Functional Recovery and Medical Costs of Trauma: An Analysis by Type and Severity of Injury


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Abstract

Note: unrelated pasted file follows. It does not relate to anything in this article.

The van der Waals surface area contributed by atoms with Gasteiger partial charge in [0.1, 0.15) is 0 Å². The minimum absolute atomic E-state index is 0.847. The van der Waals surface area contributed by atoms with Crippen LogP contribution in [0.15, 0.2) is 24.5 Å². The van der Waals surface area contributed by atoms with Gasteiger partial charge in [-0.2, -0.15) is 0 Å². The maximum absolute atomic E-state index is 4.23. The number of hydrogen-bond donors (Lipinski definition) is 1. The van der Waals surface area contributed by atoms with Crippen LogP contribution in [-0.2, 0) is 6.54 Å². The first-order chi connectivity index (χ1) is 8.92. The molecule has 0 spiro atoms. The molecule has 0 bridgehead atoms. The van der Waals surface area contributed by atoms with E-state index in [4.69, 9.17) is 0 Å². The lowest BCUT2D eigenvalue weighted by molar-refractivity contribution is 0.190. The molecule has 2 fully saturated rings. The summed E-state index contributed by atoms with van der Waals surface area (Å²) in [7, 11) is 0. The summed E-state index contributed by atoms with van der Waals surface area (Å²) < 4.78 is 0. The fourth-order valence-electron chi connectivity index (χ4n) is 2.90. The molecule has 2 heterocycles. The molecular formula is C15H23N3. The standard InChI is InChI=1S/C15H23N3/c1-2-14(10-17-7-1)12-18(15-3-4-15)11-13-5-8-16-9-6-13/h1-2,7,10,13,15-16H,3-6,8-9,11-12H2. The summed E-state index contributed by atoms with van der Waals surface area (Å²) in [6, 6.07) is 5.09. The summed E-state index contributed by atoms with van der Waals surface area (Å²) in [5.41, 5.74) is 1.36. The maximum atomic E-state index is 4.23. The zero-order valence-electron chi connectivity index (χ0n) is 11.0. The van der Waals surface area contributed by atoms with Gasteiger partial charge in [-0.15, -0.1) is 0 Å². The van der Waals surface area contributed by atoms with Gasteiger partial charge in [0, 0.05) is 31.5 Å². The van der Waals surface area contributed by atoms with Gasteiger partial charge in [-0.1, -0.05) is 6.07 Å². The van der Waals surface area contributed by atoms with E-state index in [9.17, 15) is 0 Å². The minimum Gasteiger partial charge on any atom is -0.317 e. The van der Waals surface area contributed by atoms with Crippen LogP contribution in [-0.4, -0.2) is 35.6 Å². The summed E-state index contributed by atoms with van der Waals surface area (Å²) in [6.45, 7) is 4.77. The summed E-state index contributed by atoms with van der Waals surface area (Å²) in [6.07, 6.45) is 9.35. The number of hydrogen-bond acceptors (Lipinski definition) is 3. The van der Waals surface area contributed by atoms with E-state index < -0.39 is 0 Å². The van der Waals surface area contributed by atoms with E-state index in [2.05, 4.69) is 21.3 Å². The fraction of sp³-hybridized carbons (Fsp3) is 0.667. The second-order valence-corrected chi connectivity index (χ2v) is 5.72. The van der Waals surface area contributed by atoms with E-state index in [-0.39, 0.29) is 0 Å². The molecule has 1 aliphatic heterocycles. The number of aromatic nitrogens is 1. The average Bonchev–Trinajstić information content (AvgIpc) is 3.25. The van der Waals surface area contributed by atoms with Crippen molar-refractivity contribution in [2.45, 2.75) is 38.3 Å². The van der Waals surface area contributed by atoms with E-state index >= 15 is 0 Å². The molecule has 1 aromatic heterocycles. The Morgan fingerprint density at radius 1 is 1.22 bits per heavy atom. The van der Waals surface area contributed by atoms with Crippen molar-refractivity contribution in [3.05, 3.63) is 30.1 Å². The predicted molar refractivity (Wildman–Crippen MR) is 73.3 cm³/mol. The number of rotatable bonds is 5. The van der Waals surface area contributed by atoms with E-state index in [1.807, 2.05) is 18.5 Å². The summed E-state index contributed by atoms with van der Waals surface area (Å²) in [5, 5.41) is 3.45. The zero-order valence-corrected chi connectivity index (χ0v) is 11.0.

This study was designed to delineate the factors that influence the extent and rate of recovery as related to the characteristics and duration of functional limitations resulting from trauma. The study population was 597 surviving trauma patients aged 16—5 years from two trauma centers in a single state system which follow similar care protocols, and included patients with extremity, abdomen, thorax, brain, and spinal cord injuries. Of 479 trauma patients (80% of the total) who were followed for a full year, 577c had no activity restrictions, 16% had some limitation with either a major or minor physical activity, but did not have any difficulty with mobility or self care, and 27% were limited in either mobility or one of the five basic self-care activities. Further analyses show that of the 262 individuals who were working full-time before the injury, 57% had actually returned to full-time employment within the year. Factors in addition to type and severity of trauma that influence return to work were higher educational level, white collar employment, higher preinjury income, and the presence of supportive individuals among family or friends. Recovery as defined by functional status and return to full-time work is analyzed by body region and severity of the principal injury sustained.

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